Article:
Even though the burgeoning Marxist-Leninist movement in Ankara did promote revolution through violence, as a committed Maoist the peasant kid from southeastern Turkey did not quite feel at home in Ankara.  The capital’s leftist literati appeared too soft for Ocalan, whose weltanschauung was shaped by his patriarchal upbringing and the orthodox ways of Shafii Islam in Turkey’s Kurdish southeast.  Rural feudal values and a Maoist obsession with the peasantry determined Ocalan’s politics, causing him to drop out of Mulkiye in 1978.  He deserted Ankara for southeastern Turkey where he established the PKK with a number of confidantes, including Cemil Bayik, Mazlum Dogan and Kesire Yildirim, the woman in the group, who later wed Ocalan through a “revolutionary vow.”  The group “condemned the “repressive ‘exploitation’ of the Kurds,”[iv]  and called for a revolution to overthrow the system in Turkey.  They wanted to set up a “democratic and united Kurdistan” in southeastern Turkey to be governed along Marxist-Leninist lines.[v]  “The fundamental force of the revolution would be a worker-peasant alliance,” in which the proletariat would provide the “ideological, political and organizations leadership.’ ”[vi]  Because there was no working class in southeastern Turkey at the time, the area’s population split among majority peasants, minority landowners, and a small urban middle class. Their statement provided Ocalan the role of the missing proletarian vanguard of the revolution, and under his leadership, the peasantry would be the “main force” of the “popular army,” providing the PKK with an exhaustible manpower supply.[vii]  Over 30,000 Kurdish peasants would die as a result of this vision.

 

The First Enemy: Other Kurds

Ocalan’s Marxist-Leninism with its Maoist twist had no patience for other leftist terror groups, even Kurdish ones.  Ocalan saw rural southeastern Turkey as his domain and the bedrock of a future Marxist-Leninist-Maoist Kurdish state. Conveniently, Ocalan branded all his Kurdish rivals as fascists and acted to eliminate them.  In the late 1970s, the PKK decimated various leftist groups in eastern Turkey, including the Revolutionary Unity of the People (Devrimci Halkin Birligi), the Liberation of the People (Halkin Kurtulusu), the Revolutionary Democratic Cultural Association (DDKD), and the National Liberation of Kurdistan (KUK).  Ocalan crushed not only violent groups but also peaceful Kurdish political parties, including Kemal Burkay’s Kurdistan Socialist Party (PSK), effectively ending the hopes for peaceful political action among the Kurds.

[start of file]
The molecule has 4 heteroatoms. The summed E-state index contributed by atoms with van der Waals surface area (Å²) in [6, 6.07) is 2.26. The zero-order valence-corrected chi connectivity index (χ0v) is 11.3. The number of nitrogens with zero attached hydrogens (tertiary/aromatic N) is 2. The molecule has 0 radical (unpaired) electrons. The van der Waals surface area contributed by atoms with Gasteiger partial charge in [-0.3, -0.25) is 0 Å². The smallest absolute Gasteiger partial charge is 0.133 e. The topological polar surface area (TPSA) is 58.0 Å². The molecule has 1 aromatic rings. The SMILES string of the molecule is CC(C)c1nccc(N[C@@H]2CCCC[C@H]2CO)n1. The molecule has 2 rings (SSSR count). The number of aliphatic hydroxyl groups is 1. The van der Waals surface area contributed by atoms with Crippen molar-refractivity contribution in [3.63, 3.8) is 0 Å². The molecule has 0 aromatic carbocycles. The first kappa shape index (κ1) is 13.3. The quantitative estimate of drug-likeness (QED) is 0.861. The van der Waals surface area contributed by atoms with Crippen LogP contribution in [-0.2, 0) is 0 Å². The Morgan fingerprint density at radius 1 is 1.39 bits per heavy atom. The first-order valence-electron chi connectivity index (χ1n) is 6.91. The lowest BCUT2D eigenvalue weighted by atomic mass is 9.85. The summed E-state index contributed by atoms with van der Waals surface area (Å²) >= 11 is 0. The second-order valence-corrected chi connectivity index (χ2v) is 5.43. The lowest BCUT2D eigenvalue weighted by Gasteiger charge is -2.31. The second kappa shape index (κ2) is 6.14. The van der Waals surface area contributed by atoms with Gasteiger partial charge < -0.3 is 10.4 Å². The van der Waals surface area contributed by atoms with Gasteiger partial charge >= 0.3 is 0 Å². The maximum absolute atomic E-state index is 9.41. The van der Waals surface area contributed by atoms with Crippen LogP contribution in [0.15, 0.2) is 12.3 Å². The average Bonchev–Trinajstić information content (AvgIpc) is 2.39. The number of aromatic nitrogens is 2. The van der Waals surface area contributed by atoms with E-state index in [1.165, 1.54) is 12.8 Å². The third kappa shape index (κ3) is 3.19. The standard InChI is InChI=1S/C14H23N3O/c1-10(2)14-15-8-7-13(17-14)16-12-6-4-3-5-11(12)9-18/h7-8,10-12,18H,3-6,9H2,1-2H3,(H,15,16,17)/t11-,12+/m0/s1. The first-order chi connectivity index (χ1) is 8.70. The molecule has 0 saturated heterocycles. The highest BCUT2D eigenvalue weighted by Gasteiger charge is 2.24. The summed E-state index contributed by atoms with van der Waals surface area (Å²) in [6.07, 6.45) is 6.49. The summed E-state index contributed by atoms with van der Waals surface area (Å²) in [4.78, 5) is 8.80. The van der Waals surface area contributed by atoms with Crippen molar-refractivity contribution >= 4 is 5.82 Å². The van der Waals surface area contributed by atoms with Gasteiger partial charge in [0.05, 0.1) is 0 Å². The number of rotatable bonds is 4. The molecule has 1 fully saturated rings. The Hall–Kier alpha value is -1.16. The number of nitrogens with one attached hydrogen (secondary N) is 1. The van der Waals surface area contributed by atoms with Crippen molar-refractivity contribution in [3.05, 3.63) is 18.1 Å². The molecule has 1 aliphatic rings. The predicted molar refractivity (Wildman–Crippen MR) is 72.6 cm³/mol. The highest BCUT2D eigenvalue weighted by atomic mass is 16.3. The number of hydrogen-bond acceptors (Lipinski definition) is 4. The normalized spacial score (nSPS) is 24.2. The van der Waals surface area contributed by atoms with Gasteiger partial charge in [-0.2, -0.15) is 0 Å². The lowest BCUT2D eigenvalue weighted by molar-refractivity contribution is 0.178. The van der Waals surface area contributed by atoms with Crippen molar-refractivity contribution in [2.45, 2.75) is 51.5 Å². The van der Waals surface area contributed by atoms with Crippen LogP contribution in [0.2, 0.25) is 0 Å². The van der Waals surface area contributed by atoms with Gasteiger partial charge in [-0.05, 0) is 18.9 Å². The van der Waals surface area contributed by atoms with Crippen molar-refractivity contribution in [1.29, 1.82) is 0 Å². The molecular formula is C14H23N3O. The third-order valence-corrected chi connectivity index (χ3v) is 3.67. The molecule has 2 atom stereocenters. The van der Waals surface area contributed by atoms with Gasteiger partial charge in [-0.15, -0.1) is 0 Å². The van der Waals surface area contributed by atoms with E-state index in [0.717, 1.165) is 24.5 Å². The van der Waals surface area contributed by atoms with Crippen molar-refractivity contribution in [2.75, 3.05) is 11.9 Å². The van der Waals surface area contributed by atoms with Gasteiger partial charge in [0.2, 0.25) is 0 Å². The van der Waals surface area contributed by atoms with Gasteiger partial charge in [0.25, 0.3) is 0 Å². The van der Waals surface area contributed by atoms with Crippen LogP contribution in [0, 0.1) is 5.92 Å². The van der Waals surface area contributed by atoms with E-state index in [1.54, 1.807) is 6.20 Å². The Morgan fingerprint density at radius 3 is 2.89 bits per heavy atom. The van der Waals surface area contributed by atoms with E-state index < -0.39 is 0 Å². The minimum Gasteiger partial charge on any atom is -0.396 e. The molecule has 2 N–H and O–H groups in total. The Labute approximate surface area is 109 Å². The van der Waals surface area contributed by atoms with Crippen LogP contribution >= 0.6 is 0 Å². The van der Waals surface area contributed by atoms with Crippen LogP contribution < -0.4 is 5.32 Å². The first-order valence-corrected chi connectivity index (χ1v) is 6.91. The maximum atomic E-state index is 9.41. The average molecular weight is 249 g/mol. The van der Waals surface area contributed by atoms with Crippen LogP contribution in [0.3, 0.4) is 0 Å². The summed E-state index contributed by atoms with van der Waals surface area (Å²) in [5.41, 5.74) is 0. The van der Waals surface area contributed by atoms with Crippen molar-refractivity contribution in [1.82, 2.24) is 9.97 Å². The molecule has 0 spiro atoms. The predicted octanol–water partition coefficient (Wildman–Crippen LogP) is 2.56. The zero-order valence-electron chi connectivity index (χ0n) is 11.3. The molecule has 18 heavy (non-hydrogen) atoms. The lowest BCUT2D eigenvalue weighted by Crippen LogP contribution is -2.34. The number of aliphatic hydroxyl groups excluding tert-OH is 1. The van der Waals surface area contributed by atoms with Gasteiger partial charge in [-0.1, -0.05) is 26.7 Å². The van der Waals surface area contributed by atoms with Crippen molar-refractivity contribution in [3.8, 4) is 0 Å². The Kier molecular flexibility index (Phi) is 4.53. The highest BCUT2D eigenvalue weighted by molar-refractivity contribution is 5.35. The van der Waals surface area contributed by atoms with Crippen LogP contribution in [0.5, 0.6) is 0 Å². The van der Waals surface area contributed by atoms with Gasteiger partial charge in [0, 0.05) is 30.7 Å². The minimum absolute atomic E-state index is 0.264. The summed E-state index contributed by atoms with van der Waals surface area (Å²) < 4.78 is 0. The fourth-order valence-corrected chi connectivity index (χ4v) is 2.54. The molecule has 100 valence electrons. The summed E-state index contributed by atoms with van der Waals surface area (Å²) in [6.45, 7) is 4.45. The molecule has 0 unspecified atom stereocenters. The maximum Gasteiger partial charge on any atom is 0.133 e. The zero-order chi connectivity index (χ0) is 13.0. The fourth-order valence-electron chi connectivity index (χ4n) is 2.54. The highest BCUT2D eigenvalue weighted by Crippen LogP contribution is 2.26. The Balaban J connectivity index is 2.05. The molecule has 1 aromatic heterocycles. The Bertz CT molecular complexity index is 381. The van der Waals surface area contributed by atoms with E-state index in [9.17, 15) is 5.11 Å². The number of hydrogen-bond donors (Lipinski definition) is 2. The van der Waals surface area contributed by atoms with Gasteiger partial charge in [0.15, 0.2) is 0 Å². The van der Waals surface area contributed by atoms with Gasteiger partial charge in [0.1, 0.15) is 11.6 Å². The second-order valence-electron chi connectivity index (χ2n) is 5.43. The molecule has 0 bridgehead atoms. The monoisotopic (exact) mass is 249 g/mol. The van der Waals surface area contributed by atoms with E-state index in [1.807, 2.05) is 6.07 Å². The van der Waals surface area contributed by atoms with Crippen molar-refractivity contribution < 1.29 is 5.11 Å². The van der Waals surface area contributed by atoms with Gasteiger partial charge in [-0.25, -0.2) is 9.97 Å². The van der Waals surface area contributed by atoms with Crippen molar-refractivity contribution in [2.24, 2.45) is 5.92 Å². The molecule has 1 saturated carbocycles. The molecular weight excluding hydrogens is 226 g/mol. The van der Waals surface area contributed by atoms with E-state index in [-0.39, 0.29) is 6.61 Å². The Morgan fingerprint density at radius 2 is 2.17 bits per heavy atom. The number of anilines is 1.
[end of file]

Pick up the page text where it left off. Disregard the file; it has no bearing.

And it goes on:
Ocalan’s lack of tolerance also extended to opposition inside the PKK.  Not surprisingly, the group referred to itself as the “Apocus” (Apoists), emphasizing Ocalan’s central role in shaping the PKK’s identity and destiny.

 

Once he had eliminated all opposition from other Kurdish groups and within the PKK, Ocalan focused on “state collaborators” – Kurds who identified with Turkey.  In 1979, PKK rose to national prominence when it assassinated Mehmet Celal Bucak, a well-known conservative Kurdish politician and a wealthy landowner in eastern Turkey, condemning him as someone who “exploited the peasants.” [viii]  It would soon become the PKK’s practice to attack all Kurds who were loyal to Turkey.